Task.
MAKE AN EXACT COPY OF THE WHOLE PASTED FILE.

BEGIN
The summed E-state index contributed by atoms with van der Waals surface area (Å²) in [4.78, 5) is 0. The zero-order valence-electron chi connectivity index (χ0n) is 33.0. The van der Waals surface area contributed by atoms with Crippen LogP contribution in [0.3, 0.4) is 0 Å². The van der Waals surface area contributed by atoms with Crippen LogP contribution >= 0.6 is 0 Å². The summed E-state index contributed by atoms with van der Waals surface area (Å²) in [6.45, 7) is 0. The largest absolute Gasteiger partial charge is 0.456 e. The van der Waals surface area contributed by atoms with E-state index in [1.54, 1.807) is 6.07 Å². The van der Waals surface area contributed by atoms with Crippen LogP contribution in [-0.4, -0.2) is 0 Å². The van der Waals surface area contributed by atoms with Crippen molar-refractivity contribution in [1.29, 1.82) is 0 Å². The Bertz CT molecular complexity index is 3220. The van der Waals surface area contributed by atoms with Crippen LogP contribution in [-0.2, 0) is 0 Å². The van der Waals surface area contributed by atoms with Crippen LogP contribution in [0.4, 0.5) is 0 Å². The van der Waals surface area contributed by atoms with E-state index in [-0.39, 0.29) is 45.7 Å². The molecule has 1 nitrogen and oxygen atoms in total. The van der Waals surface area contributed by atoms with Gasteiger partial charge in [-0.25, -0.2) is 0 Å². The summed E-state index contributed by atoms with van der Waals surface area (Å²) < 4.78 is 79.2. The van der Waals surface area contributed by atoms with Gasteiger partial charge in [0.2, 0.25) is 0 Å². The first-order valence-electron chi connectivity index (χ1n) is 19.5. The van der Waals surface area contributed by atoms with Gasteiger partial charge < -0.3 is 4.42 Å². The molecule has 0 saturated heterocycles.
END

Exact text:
The summed E-state index contributed by atoms with van der Waals surface area (Å²) in [4.78, 5) is 0. The zero-order valence-electron chi connectivity index (χ0n) is 33.0. The van der Waals surface area contributed by atoms with Crippen LogP contribution in [0.3, 0.4) is 0 Å². The van der Waals surface area contributed by atoms with Crippen LogP contribution >= 0.6 is 0 Å². The summed E-state index contributed by atoms with van der Waals surface area (Å²) in [6.45, 7) is 0. The largest absolute Gasteiger partial charge is 0.456 e. The van der Waals surface area contributed by atoms with E-state index in [1.54, 1.807) is 6.07 Å². The van der Waals surface area contributed by atoms with Crippen LogP contribution in [-0.4, -0.2) is 0 Å². The van der Waals surface area contributed by atoms with Crippen molar-refractivity contribution in [1.29, 1.82) is 0 Å². The Bertz CT molecular complexity index is 3220. The van der Waals surface area contributed by atoms with Crippen LogP contribution in [-0.2, 0) is 0 Å². The van der Waals surface area contributed by atoms with Crippen LogP contribution in [0.4, 0.5) is 0 Å². The van der Waals surface area contributed by atoms with E-state index in [-0.39, 0.29) is 45.7 Å². The molecule has 1 nitrogen and oxygen atoms in total. The van der Waals surface area contributed by atoms with Gasteiger partial charge in [-0.25, -0.2) is 0 Å². The summed E-state index contributed by atoms with van der Waals surface area (Å²) < 4.78 is 79.2. The van der Waals surface area contributed by atoms with Gasteiger partial charge in [0.2, 0.25) is 0 Å². The first-order valence-electron chi connectivity index (χ1n) is 19.5. The van der Waals surface area contributed by atoms with Gasteiger partial charge < -0.3 is 4.42 Å². The molecule has 0 saturated heterocycles.